Some 120,000 women in rural parts of northern India now have access to small loans and increased credit, thanks to a partnership between IFC and Utkarsh Micro Finance, a start-up based in the low-income state of Uttar Pradesh. One of those women, Phool Pati Devi, had struggled for 15 years to earn a living by selling food off a cart that she pushed through her village.
She took her first loan, for a little more than $200, from Utkarsh in 2010 and used the money to open a small grocery store in her house. The store’s sales have been brisk, allowing Devi to send her children to a better private school and put $50 in the family savings account each month. Now she is planning her next investment: a refrigerated unit for cold drinks. “I am now able to lead a better life,” Devi says.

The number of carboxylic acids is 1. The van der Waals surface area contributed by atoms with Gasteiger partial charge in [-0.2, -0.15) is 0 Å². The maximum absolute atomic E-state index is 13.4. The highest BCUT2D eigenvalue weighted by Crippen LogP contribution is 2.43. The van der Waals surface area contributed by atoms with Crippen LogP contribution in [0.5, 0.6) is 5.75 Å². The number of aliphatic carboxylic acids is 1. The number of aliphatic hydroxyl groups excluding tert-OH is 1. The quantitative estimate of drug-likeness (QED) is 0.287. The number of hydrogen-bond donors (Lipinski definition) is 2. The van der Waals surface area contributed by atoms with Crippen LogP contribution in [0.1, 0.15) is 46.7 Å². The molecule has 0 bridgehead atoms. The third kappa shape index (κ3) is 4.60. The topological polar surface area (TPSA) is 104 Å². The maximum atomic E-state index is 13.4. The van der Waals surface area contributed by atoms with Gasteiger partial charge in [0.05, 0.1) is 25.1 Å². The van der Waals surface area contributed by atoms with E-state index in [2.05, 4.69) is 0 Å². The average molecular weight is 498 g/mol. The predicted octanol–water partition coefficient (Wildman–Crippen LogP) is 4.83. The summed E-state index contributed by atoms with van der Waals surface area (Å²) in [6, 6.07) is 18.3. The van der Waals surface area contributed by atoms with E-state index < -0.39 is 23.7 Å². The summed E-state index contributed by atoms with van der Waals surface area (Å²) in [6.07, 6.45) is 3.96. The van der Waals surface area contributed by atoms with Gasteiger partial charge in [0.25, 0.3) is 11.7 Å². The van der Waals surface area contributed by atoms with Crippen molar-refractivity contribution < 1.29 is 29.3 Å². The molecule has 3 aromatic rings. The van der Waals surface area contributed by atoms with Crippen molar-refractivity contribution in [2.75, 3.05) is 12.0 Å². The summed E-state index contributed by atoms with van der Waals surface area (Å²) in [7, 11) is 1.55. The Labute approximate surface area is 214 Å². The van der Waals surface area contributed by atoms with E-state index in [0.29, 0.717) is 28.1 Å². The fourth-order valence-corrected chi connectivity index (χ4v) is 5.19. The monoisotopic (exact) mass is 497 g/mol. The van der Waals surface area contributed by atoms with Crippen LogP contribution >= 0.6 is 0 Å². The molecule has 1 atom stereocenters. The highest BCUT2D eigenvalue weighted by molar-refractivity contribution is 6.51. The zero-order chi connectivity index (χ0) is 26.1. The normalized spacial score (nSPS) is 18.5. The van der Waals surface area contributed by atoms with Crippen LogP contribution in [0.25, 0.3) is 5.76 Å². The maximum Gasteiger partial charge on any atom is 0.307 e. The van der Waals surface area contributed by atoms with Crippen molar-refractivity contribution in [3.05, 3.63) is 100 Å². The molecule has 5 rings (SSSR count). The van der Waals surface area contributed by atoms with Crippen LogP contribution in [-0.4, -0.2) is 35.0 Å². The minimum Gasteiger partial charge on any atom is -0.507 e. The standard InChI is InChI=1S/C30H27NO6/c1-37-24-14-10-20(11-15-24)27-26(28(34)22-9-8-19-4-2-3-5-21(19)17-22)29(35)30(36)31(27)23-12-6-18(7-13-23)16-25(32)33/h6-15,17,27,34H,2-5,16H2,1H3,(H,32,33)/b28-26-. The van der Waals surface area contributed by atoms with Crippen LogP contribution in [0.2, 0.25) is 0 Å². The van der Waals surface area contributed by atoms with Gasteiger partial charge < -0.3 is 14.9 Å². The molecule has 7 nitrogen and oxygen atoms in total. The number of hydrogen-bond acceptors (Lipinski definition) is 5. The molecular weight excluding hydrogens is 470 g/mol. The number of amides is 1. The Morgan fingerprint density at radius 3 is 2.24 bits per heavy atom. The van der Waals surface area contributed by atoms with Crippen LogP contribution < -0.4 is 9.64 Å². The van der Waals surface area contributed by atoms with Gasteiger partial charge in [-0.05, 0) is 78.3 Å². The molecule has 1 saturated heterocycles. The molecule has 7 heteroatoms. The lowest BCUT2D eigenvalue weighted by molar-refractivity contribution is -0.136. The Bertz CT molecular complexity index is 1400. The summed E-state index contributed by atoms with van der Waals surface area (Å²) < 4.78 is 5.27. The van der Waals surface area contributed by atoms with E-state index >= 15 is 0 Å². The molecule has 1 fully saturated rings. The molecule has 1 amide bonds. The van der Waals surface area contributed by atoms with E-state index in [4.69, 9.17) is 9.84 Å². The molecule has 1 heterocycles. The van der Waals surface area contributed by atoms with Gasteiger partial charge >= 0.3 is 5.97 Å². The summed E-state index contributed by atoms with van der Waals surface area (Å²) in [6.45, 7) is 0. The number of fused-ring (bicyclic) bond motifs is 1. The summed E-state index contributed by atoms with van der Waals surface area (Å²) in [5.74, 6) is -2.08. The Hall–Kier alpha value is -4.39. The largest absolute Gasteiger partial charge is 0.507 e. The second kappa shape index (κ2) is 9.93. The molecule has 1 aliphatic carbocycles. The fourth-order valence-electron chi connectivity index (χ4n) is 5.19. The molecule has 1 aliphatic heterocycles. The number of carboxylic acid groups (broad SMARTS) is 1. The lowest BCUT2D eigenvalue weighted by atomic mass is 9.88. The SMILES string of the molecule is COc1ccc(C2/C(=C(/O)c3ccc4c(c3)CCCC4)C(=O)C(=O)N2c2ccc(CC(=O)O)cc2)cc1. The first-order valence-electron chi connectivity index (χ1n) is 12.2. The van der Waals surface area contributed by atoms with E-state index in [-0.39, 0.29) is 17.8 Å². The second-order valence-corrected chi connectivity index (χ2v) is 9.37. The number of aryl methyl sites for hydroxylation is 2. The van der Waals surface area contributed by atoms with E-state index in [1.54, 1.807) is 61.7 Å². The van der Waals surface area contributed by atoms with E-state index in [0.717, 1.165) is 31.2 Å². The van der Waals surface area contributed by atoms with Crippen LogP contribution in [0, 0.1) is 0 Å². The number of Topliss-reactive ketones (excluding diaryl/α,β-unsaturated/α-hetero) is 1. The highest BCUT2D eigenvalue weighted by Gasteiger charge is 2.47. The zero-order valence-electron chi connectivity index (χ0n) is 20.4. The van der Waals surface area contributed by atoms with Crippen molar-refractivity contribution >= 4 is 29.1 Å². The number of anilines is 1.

The micro loans by Utkarsh, which means “progress” in the local language, are aimed at allowing women borrowers to start or expand their businesses. The microfinance institution aims to expand its reach to 500,000 women over the next five years. IFC has invested $1.7 million in Utkarsh, and with advice has helped the company strengthen its operations and establish a credit- and risk management system to support expansion to the lower-income states in India. With IFC’s help, the company is instituting practices that avoid over-indebtedness, encourage better credit appraisal policies, and promote transparent pricing.
“Very few bankers and private players want to take risks, especially in those markets that have typically not benefited from mainstream growth in the past,” said Govind Singh, Utkarsh’s Managing Director and CEO. “IFC’s support is helping us reach out to women who have not been served traditionally.